Thursday, October 8, 2009

Practical Life II

In our classroom, we have “Classroom Jobs” where students names are posted next to a job, and we rotate the names weekly.  Each student is responsible for one section or one task each day.  For example, the student responsible for geometry, must make sure the materials are properly put away, the shelves are clean, and everything in that area is overall orderly. 
Classroom.Oct.2009 132
The names are all laminated and I used velcro adhesives from some random craft store (I do not recall the store), so that they can be easily rotated.  I made this poster last year and I am hoping it will hold up for another couple years. 
An activity we had out on our practical life shelf at the beginning of the year was wire-working.  We found very cheap needle-nose pliers and anodized aluminum wire at Daiso (a cheap Japanese store).
We put it out on a tray with pictures of wire creations. The first day they worked with it, many of the boys made glasses, and one tried to make the bicycle in the picture.  Some of the girls made creative designs – mostly jewelry such as rings and bracelets.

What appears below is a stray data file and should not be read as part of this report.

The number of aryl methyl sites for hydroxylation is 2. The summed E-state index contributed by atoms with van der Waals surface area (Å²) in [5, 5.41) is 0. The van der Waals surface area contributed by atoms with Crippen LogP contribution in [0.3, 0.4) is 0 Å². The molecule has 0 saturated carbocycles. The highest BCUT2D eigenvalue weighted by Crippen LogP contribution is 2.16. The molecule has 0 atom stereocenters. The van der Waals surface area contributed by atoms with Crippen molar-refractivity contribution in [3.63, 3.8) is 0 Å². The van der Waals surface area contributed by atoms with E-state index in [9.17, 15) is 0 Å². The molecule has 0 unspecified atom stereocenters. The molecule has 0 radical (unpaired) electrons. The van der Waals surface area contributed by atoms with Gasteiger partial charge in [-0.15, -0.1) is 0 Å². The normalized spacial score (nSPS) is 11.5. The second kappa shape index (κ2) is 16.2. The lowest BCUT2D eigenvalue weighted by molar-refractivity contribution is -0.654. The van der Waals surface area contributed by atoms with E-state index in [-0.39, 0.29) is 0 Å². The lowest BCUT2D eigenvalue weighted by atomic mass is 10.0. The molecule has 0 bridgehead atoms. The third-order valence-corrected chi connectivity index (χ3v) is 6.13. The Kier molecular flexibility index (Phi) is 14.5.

Sept.23.2009.Classroom.etc 075
One of our students made a crown:
We also have sewing and embroidery (cross-stitch) available on the shelf.  It is interesting how the children will break down the gender stereotypes one might have – for example, I didn’t expect any of the boys would be interested in the embroidery or in crochet.  However, they all were eager to do the embroidery the day it was on the shelf.  And while I did have a couple boys reject crochet during their first lesson this year (although I had an idea it was because they were frustrated and could not do it correctly right away, and wanted to give up rather than keep working at it), once I began to bring my own crochet project into class and began to crochet in front of them, even the most obstinate said he wanted to crochet.  And today he mastered making a chain, and crocheted for half an hour. 


  1. That's awesome. A good way of teaching is by example. I'm currently learing to knit (w/ one hand paralized). It's difficult, but I keep trying. So tell them that when they want to give up.

  2. :) The boys did a complete turn-around. Even the oldest boy in the class this year, who hated it last year because he just couldn't get it wanted to crochet today. In fact, he was new to our school last year and seemed quite disinterested and unmotivated. This year he has done a complete 180, and is working hard and sincerely interested in learning. I am so proud of him. This is what teaching is all about.